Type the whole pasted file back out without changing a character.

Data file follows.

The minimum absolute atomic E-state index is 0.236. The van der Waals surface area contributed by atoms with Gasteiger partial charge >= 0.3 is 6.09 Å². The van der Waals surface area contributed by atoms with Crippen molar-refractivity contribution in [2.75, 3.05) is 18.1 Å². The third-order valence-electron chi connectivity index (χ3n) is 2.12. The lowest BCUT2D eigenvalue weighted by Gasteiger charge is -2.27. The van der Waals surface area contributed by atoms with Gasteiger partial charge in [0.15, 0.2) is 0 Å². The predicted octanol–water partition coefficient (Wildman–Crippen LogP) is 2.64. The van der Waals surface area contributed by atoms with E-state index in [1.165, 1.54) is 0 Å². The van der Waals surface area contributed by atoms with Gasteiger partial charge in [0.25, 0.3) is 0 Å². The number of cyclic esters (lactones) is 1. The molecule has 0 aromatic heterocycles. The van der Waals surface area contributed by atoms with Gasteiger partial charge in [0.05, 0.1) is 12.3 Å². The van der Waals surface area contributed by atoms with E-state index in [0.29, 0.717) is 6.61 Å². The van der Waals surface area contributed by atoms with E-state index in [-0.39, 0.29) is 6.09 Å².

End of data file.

The minimum absolute atomic E-state index is 0.236. The van der Waals surface area contributed by atoms with Gasteiger partial charge >= 0.3 is 6.09 Å². The van der Waals surface area contributed by atoms with Crippen molar-refractivity contribution in [2.75, 3.05) is 18.1 Å². The third-order valence-electron chi connectivity index (χ3n) is 2.12. The lowest BCUT2D eigenvalue weighted by Gasteiger charge is -2.27. The van der Waals surface area contributed by atoms with Gasteiger partial charge in [0.15, 0.2) is 0 Å². The predicted octanol–water partition coefficient (Wildman–Crippen LogP) is 2.64. The van der Waals surface area contributed by atoms with E-state index in [1.165, 1.54) is 0 Å². The van der Waals surface area contributed by atoms with Gasteiger partial charge in [0.25, 0.3) is 0 Å². The number of cyclic esters (lactones) is 1. The molecule has 0 aromatic heterocycles. The van der Waals surface area contributed by atoms with Gasteiger partial charge in [0.05, 0.1) is 12.3 Å². The van der Waals surface area contributed by atoms with E-state index in [0.29, 0.717) is 6.61 Å². The van der Waals surface area contributed by atoms with E-state index in [-0.39, 0.29) is 6.09 Å².